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Betances has the stuff to be a dominant big league reliever.
It seems like just yesterday that the "Killer B's" were proclaimed to be the savior and future of the New York Yankees pitching staff: former first-round pick Andrew Brackman, tall and hard-throwing right-hander Dellin Betances and Manny Banuelos, who Mariano Rivera called the best pitching prospect he's ever seen.
Two seasons later, Betances was demoted to Double-A Trenton, Banuelos will miss all of 2013 after undergoing Tommy John surgery and Brackman is no longer a Yankee farmhand after pitching last season in the minors for the Cincinnati Reds.
Betances has always had some of the best raw stuff in the minors, with a fastball that reaches the upper 90s at times and a hard power curve that has the potential to be a plus major league pitch. He has also recently started throwing a slider to add to his impressive arsenal.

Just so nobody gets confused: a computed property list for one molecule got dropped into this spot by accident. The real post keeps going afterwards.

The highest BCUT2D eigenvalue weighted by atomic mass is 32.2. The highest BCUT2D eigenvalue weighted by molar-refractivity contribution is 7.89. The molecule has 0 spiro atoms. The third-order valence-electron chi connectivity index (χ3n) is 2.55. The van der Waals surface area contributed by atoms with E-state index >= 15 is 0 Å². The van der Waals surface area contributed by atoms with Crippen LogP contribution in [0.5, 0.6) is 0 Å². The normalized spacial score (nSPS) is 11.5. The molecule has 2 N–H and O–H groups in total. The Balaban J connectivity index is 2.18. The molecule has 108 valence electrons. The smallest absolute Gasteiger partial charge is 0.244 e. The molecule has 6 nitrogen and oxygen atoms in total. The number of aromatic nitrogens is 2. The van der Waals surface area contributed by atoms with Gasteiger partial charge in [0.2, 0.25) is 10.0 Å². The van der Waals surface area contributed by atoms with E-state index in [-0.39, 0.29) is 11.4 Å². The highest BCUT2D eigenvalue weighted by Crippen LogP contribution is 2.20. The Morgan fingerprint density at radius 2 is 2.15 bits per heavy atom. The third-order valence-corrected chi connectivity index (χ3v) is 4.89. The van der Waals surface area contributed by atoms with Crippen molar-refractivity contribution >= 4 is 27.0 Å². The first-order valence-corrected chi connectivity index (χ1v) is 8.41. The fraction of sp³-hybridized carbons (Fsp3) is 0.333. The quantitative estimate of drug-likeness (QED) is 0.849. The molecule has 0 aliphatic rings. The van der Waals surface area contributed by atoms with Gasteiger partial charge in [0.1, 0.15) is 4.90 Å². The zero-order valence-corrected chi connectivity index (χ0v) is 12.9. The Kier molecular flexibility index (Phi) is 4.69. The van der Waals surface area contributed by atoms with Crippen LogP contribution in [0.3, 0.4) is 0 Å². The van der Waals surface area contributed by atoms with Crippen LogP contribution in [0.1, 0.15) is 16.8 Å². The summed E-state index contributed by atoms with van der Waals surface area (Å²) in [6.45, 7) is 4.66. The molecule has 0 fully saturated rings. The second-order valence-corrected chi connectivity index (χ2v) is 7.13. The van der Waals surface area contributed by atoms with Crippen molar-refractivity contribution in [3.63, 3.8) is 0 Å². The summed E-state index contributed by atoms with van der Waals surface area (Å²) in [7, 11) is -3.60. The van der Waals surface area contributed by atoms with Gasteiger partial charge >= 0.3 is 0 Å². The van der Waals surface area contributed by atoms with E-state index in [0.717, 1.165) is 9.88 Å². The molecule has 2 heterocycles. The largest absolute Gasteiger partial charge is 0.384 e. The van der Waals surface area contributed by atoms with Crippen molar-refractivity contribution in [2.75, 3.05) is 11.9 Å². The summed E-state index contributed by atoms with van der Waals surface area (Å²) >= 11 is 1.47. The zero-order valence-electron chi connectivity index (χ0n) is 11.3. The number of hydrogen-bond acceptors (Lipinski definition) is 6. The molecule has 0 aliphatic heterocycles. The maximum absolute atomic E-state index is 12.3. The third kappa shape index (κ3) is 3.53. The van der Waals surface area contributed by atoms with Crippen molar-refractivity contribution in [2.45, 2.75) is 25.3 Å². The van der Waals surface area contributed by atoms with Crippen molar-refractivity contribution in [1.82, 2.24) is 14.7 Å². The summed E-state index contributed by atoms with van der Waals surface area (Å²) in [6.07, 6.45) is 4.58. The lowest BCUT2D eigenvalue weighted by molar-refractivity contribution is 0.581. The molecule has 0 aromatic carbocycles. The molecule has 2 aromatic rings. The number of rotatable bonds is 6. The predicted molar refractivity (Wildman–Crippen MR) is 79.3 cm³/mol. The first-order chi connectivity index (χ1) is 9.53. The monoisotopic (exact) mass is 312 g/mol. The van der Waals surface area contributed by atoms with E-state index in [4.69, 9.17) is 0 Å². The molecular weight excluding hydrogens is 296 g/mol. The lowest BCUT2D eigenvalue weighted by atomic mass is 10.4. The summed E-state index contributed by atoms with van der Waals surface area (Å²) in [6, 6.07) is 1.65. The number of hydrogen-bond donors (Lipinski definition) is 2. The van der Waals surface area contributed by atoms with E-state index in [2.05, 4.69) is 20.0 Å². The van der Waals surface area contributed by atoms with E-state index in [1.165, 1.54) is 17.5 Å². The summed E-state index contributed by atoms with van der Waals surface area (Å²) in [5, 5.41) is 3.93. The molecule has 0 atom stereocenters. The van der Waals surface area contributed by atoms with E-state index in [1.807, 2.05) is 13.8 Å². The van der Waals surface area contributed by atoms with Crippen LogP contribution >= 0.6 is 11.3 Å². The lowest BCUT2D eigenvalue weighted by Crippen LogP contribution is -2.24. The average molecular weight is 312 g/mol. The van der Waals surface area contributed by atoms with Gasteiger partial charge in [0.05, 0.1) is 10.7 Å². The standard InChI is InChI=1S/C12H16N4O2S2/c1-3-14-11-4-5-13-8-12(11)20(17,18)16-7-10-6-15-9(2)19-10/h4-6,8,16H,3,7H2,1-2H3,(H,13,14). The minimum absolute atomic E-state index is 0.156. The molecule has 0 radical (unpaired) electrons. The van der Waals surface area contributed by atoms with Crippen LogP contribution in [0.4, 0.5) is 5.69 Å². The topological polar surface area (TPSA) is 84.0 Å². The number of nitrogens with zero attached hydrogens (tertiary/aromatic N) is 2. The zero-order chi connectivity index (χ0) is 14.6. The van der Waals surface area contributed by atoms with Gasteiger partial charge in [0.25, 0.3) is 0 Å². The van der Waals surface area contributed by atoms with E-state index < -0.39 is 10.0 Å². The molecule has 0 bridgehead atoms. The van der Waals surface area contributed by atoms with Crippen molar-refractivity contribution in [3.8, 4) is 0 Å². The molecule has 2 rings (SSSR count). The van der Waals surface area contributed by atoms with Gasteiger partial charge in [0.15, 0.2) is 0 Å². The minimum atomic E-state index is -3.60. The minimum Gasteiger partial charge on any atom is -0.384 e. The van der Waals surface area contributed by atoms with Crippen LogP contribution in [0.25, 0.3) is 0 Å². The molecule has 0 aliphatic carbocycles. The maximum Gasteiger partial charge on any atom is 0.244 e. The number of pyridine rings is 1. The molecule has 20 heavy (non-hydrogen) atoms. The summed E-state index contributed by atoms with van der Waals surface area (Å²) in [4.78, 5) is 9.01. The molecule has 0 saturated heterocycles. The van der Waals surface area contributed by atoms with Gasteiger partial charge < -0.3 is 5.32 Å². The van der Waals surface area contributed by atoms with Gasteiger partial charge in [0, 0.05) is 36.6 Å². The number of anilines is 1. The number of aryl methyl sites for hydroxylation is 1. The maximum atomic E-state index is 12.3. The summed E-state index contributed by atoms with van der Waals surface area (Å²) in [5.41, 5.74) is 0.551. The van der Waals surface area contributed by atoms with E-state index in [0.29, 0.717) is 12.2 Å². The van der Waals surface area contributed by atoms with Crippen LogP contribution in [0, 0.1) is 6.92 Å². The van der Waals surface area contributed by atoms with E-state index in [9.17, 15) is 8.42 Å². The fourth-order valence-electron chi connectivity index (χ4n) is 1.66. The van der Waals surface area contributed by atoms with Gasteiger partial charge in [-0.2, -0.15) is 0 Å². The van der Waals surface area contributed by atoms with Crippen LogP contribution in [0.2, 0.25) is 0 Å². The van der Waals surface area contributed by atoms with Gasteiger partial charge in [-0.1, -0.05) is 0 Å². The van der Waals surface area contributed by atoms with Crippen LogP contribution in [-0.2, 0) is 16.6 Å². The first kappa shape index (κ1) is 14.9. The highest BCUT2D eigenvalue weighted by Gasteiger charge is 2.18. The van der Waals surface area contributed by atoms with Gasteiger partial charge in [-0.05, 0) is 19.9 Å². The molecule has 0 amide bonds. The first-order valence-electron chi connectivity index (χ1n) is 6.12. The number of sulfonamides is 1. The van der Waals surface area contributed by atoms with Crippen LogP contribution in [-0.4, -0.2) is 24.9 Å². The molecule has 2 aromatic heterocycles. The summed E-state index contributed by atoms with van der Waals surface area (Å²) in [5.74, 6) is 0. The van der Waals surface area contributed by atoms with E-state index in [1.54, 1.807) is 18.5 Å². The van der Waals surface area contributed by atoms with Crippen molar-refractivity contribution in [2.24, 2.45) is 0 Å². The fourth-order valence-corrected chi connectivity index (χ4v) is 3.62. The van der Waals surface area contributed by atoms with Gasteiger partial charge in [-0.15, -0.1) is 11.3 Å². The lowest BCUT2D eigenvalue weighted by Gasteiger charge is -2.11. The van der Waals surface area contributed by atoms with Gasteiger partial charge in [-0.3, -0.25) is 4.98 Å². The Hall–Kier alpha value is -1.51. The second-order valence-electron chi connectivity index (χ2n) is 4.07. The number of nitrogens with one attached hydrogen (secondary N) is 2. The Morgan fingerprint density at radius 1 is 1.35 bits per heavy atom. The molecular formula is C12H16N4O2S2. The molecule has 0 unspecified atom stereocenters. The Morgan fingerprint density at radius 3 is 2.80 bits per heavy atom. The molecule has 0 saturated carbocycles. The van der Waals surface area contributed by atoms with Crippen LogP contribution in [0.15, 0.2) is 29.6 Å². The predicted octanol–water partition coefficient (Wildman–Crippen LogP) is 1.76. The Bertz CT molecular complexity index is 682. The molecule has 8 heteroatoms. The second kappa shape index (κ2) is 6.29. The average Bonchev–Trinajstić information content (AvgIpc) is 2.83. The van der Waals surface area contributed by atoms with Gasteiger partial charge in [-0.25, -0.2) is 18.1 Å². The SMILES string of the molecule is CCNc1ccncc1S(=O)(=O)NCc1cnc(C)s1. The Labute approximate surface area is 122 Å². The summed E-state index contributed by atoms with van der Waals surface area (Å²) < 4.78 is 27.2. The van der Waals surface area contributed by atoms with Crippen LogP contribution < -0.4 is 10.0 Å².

However, like many tall pitchers with great stuff, control and consistency in mechanics eludes Betances, causing him trouble in Double-A and Triple-A when he should be dominating major league hitters. After walking 69 batters in 74.1 innings in Triple-A, Betances earned himself a demotion to Double-A to figure out his mechanics last season.
The demotion did not prove helpful. While he cut his walks down slightly (30 in 56.2 innings), he still walked an unacceptable number. The decrease in walks was probably attributable to Betances pumping the ball down the middle of the plate, a trend that resulted in a .319 opponent batting average.
Betances needs to learn to keep the ball in the strike zone, but also keep it on the corners so that hitters at any level don't crush him on a regular basis. He could be considered for a bullpen role as the impending retirement of Mariano Rivera leaves uncertainty in the late innings beyond 2013.